Whilst no doubt a superb piece, it is perhaps not one the band would readily admit suits its typical style. Add to that a late change of venue, the date brought forward, other variables relating to Covid and massive flooding affecting our open rehearsal and you could say the pressure was somewhat - on!
However, the band did rise to the occasion, delivering an outstanding performance of high merit, as captured here by the well-known brass pundit Chris Thomas:
"Derwent’s opening movement is in many ways, a model of solidity. It certainly has character and although there are minor slips here and there, the shape and nuances of the music are always evident. At times the dynamics are the weightiest we have heard in the contest so far but to the closing bars, this retains an aura that keeps our interest.
A sonorously enunciated trombone chorale at the opening of the slow movement and that essential bleak austerity that permeates Heaton’s creation casts its spell. There is high quality playing evident under pressure and exceptional work evident from principal cornet with just a slight break going down to the lower note.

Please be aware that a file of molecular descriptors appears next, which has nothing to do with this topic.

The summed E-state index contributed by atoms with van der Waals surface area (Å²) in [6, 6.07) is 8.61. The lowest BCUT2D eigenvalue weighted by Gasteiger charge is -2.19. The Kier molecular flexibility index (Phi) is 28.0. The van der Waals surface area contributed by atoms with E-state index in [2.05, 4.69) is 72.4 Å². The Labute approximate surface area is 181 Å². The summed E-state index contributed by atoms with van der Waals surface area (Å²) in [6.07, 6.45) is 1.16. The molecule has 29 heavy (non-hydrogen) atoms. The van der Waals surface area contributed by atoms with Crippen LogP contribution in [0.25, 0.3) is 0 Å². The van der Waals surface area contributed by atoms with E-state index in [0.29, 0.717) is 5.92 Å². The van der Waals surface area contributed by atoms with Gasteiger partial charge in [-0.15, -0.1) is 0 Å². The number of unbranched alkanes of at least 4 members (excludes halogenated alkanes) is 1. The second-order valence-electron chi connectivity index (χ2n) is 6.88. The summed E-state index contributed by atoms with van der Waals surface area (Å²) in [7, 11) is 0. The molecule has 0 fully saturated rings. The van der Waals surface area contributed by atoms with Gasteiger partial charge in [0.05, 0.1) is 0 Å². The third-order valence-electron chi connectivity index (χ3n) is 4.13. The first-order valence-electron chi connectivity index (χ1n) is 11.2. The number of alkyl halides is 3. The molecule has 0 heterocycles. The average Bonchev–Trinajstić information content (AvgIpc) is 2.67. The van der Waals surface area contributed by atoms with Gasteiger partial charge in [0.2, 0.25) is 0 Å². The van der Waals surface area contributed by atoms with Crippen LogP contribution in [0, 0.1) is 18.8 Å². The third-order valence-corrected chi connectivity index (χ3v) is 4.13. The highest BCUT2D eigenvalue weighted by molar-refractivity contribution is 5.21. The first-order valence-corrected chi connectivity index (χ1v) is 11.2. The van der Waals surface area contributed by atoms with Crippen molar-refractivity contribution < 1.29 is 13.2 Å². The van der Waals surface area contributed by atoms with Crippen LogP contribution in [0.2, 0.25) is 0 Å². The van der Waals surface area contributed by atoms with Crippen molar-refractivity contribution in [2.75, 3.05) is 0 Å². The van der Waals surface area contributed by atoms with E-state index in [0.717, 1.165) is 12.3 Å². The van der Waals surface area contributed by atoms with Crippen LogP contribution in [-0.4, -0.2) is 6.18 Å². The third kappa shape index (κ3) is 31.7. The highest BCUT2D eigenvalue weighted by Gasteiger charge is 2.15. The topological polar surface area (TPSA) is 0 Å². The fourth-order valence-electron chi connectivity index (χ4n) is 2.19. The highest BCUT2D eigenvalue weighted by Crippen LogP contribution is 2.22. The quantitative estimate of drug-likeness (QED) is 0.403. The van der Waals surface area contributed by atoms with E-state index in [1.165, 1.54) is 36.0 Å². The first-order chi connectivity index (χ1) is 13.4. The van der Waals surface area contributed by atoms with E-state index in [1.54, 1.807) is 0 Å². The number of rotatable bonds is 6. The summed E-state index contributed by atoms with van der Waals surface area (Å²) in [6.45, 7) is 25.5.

Such good use of the dynamics and again the character of the music is always evident, its essential rhythmic impulse and momentum generated by playing that is on the whole, accurate and metronomic. The tempo perhaps tends to the fast as it approaches the conclusion but the ending caps another fine reading from a band that has clearly hit a seam of form here today.
Overall: Derwent has excelled itself here…a performance that displayed admirable character and impressive cohesion throughout."
Could have done worse then and with the adjudicators remarks closing with simply "This is a very good band!" went on to award a 5th place, which at this standard is no mean feat. Feedback from many spectators would lend us to believe the result should have been 1 and could have been 2 places higher, but as they say that is contesting and we genuinely congratulate every band - above and below in the results - for actually managing their way to the event and delivering on the day under some challenging circumstances.
According to our interpretation of the results and rules then, we come away from the contest 5/12 in the grading tables and solidly inside the top 50 brass bands in the world (BrassStats).
A change of venue and date due to Covid is no easy thing to manage and we thank the Midland Regional Committee for their efforts in making the event happen and with such little interruption - Derwent for one enjoyed the change of venue to The Core at Corby Cube.
We would also like to recognise the massive effort from everyone in the band, most notably Music Director Jack Capstaff who worked so hard on the preparations, supported with great sectional work by David Holling, a band workshop by Dr Robert Childs and regular adjudication from MD Emeritus Keith Leonard.